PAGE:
Army training ‘digital natives’ on virtual battlefield

The Army is using virtual trainers and simulators to prepare its soldiers behind the wheel, beside an operating table and on the battlefield.

Raytheon’s Vice President of Training Solutions Bob Williams told Federal Drive with Tom Temin that the Army has embraced gaming technology and “engagement skills trainers” to provide the tools young soldiers can use to safely — not to mention more affordably — prepare for their missions.

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Bob Williams, Raytheon’s vice president of training solutions

“As you look at the U.S. Army, it’s a very high tech organization,” Williams said during this week’s Association of the United States Army conference and exposition in Washington, D.C. “The kids next door gladly populate our ranks and they demand high quality, high fidelity training; in fact we owe it to them. When you look at the technology that we put on the battlefield today and the necessity to ensure the training is adequately presented, but more importantly that those young men and women as they go forward in these difficult missions have the tools at their disposal to do the great things they’ve got to do.”

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While books are always a good place to start when learning how to operate expensive, complex or dangerous equipment, a virtual trainer can help a soldier safely learn how to use the equipment while not digging too deep into taxpayer pockets, Williams said.

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“One of the things we’ve discovered is that this generation, they are genuinely digital natives,” Williams said. “They grew up on Xboxes and game technology, so they take to this kind of training much quicker. Their ability to take the training on board is very quick, much quicker than others would be, and so we find it much more efficient to train them in this way.”

‘Blood and guts realistic’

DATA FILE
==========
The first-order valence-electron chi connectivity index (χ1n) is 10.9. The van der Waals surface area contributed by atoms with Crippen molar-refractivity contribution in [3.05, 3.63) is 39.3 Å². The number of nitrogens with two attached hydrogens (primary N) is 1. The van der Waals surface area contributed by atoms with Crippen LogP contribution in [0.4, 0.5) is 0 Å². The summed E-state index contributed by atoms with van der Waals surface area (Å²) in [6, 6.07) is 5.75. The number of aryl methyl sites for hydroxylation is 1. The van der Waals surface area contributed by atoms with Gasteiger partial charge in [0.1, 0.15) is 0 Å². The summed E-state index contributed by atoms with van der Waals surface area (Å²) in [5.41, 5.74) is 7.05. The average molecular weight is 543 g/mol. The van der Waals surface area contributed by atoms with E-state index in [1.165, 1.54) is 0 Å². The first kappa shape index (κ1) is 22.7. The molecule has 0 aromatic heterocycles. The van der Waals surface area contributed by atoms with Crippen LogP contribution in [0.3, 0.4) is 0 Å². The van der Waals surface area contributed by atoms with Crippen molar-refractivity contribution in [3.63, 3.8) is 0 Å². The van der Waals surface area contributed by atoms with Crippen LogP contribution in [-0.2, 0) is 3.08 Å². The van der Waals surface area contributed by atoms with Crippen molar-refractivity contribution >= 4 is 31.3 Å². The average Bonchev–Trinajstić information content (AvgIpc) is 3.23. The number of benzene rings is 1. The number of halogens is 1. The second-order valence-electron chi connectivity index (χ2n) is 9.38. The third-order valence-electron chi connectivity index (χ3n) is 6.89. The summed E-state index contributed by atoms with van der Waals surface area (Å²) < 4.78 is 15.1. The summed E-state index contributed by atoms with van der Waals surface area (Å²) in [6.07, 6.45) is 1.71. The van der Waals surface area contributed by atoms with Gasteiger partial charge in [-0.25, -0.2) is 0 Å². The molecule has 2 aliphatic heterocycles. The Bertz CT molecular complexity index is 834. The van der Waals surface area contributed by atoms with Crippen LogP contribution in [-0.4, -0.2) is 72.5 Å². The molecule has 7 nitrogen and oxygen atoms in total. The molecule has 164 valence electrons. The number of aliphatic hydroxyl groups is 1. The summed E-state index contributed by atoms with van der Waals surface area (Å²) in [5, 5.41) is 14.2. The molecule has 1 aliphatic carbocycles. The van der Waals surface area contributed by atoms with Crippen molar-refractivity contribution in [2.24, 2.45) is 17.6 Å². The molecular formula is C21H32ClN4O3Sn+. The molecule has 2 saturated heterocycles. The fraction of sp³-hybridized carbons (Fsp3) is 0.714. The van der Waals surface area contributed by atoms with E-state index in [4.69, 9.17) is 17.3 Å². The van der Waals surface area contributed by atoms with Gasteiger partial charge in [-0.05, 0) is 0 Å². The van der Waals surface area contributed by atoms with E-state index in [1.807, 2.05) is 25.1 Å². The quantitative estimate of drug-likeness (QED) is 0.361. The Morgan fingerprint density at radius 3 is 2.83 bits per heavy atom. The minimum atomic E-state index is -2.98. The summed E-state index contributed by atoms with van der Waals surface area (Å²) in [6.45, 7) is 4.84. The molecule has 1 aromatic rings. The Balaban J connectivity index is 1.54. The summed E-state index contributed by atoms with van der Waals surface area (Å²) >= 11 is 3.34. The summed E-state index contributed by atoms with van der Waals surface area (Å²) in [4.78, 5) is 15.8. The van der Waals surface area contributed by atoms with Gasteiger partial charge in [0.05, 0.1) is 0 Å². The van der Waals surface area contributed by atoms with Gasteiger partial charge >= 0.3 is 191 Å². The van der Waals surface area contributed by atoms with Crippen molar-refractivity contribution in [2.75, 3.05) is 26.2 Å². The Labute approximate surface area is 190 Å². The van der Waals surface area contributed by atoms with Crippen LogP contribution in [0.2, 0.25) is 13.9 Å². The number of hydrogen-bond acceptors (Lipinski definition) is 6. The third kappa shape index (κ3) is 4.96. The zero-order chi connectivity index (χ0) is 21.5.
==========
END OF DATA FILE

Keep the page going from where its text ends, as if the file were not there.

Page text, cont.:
The training technology can range from how to drive a type of vehicle to firing a weapon to combat medical procedures.

Williams said there are “engagement skills trainers” that provide the sound, feel and sense of a weapon, even down to the recoil, but the soldier is only shooting at a screen.

“It’s kind of like the best game that you’ve ever been in if you’re in to that sort of activity, and of course, a lot of these young men and women who we have in this great army today are in to that,” Williams said.

Williams said combat medics are also trained in simulation environments, using a “3-D theater” that puts them in various scenarios they might find themselves in on the front lines.

“Blood and guts realistic,” Williams said. “They come out of there, those exercises, extraordinarily well trained. And of course we also put them under great psychological stress in that environment, which is quite frankly part of the task and skillset that a combat medic must have. You don’t want that combat medic for the first time dealing in a situation like that in real life. And we make sure that they don’t.”

Time to do a reset

Williams said Raytheon works primarily with the Army’s Program Executive Office for Simulation, Training & Instrumentation in Orlando, Florida, to learn what is needed for good simulations. Soldiers are also given the opportunity to provide input.

“We have a whole population of soldiers in our army today, they’ve all been to war,” Williams said. “They all know what ‘right’ looks like, or in this case what real combat looks like. We solicit their activities, their feedback.”

But as companies like Raytheon work to stay at at the edge of cutting-edge technology, one fact that has become obvious is the age of the Army’s tools, Williams said, which is something the service will need to consider in the not so distant future.

“One of the things the PEO struggles with today is a vast majority of our current simulation devices, our virtual trainers, are really 30-years old, with a whole host of patches … and updates that have been put on them,” Williams said. “So budgets being what they have been, the war, there haven’t been significant investments in those training devices, and they need that. It’s time to do a reset of our training devices for this country.”

Listen to more of the Federal Drive’s coverage of the 2015 AUSA Annual Meeting & Exposition.